A step by step guide for what to do in the event of a data breach.
If you have just become aware of a data breach at your school you need to act quickly. An extract from the Derbyshire Country Council School Data Breach Procedure has been provided to help you.
Please remember you only have 72 hours to notify the Information Commissioners Office of a reportable breach, so you need to take the following steps promptly in order to identify if your breach is reportable.
Managing a data breach
In the event that the school identifies or is notified of a personal data breach, the following steps should be followed:
- The person who discovers/receives a report of a breach must inform the Head Teacher or, in their absence, either the Deputy Head Teacher and/or the School’s Data Protection Officer (DPO). If the breach occurs or is discovered outside normal working hours, this should begin as soon as is practicable.
The Head Teacher or DPO (or nominated representative) must ascertain whether the breach is still occurring. If so, steps must be taken immediately to minimise the effect of the breach. An example might be to shut down a system, or to alert relevant staff such as the IT technician.
- The Head Teacher or DPO (or nominated representative) must inform the Chair of Governors as soon as possible. As a registered Data Controller, it is the school's responsibility to take the appropriate action and conduct any investigation.
- The Head Teacher or DPO (or nominated representative) must also consider whether the Police need to be informed. This would be appropriate where illegal activity is known or is believed to have occurred, or where there is a risk that illegal activity might occur in the future. In such instances, advice from the School’s legal support should be obtained.
The Head Teacher or DPO (or nominated representative) must quickly take appropriate steps to recover any losses and limit the damage. Steps might include:
- Attempting to recover lost equipment.
Contacting the relevant County Council Departments, so that they are prepared for any potentially inappropriate enquiries ('phishing') for further information on the individual or individuals concerned. Consideration should be given to a global email to all school staff. If an inappropriate enquiry is received by staff, they should attempt to obtain the enquirer's name and contact details if possible and confirm that they will ring the individual, making the enquiry, back. Whatever the outcome of the call, it should be reported immediately to the Head Teacher or DPO (or nominated representative).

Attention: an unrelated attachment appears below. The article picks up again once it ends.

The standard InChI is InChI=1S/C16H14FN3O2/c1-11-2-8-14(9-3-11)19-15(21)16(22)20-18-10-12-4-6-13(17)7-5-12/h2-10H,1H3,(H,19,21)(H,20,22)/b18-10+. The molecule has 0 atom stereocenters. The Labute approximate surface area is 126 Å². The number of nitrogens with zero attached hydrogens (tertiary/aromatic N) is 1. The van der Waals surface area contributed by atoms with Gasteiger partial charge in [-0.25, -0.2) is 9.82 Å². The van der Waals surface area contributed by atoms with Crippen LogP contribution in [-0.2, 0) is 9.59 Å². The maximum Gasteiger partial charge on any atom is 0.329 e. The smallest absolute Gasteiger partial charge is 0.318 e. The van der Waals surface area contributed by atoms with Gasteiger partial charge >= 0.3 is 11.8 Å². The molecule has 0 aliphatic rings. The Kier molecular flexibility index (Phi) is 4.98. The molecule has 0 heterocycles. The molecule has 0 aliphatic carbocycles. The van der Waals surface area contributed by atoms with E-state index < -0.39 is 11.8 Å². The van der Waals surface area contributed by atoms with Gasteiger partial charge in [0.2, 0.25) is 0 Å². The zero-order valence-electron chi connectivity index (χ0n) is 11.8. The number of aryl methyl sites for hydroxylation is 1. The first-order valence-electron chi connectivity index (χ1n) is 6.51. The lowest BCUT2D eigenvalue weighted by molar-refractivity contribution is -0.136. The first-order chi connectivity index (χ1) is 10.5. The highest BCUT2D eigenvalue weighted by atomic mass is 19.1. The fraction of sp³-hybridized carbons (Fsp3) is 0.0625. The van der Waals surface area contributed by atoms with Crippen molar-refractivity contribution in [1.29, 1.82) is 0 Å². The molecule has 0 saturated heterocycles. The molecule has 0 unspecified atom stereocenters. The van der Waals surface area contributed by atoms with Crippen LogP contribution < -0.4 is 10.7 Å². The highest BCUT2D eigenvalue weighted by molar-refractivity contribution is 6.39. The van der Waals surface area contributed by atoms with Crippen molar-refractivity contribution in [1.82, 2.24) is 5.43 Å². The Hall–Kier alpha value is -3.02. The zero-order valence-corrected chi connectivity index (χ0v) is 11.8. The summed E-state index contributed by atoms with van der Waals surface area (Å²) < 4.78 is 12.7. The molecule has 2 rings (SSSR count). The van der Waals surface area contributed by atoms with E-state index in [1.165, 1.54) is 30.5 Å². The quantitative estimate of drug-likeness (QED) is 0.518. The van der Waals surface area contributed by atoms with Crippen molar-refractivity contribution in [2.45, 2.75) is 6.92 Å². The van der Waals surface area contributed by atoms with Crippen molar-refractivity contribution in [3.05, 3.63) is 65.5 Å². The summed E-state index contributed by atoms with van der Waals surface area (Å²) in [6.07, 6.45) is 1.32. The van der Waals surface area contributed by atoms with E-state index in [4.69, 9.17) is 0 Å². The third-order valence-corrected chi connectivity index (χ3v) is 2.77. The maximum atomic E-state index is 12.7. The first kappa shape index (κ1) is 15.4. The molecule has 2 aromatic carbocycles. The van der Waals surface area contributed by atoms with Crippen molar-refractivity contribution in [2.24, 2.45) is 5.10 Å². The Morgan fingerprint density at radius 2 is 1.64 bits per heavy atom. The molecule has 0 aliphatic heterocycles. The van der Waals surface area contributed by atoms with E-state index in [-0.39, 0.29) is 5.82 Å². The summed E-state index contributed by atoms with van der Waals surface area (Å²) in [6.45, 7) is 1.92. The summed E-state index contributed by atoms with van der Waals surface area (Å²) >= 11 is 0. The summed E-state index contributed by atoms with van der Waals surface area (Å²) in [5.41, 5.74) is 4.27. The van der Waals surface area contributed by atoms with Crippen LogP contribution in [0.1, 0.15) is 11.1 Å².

- Contacting the County Council's Communications Division if part of the crisis service, so that they can be prepared to handle any press enquiries. The Council's Senior Communications Officer can be contacted by telephone: 01629 538234
The use of back-ups to restore lost/damaged/stolen data.
If bank details have been lost/stolen, consider contacting banks directly for advice on preventing fraudulent use.
- If the data breach includes any entry codes or IT system passwords, then these must be changed immediately and the relevant agencies and members of staff informed.
Types of breach
Data protection breaches could be caused by a number of factors. A number of examples are shown:
- Loss or theft of pupil, staff or governing body data and/ or equipment on which data is stored.
- Inappropriate access controls allowing unauthorised use.
- Equipment failure.
- Poor data destruction procedures.
- Human error.
Notifying other people or agencies
Some people or agencies may need to be notified as part of the initial containment. However, the decision will normally be made once an initial investigation has taken place. The Head Teacher or DPO (or nominated representative) should, after seeking expert or legal advice, decide whether anyone is notified of the breach. In the case of significant breaches, the Information Commissioner's Office (ICO) must be notified within 72 hours of the breach. Every incident should be considered on a case by case basis.
When notifying individuals, give specific and clear advice on what they can do to protect themselves and what the school is able to do to help them. You should also give them the opportunity to make a formal complaint if they wish. The notification should include a description of how and when the breach occurred and what data was involved. Include details of what you have already done to mitigate the risks posed by the breach.
Review and evaluation
Once the initial aftermath of the breach is over, the Head Teacher or DPO (or nominated representative) should fully review both the causes of the breach and the effectiveness of the response to it. It should be reported to the next available Senior Management Team and Full Governors meeting for discussion. If systemic or ongoing problems are identified, then an action plan must be drawn up to put these right. If the breach warrants a disciplinary investigation, the manager leading the investigation should liaise with Human Resources or Internal Audit for advice and guidance. This breach procedure may need to be reviewed after a breach or after legislative changes, new case law or new guidance.
The Head Teacher or DPO should ensure that staff are aware of the School’s Data Protection policy and its requirements including this breach procedure. This should be undertaken as part of induction, supervision and ongoing training. If staff have any queries in relation to the School’s Data Protection policy and associated procedures, they should discuss this with their line manager, DPO or the Head Teacher.
If you have a query about GDPR you can call our Schools Support Team on tel: 01629 536789, who will endeavour to answer your query, or put you through to someone that can. You can also contact us by email: GDPRforschools@derbyshire.gov.uk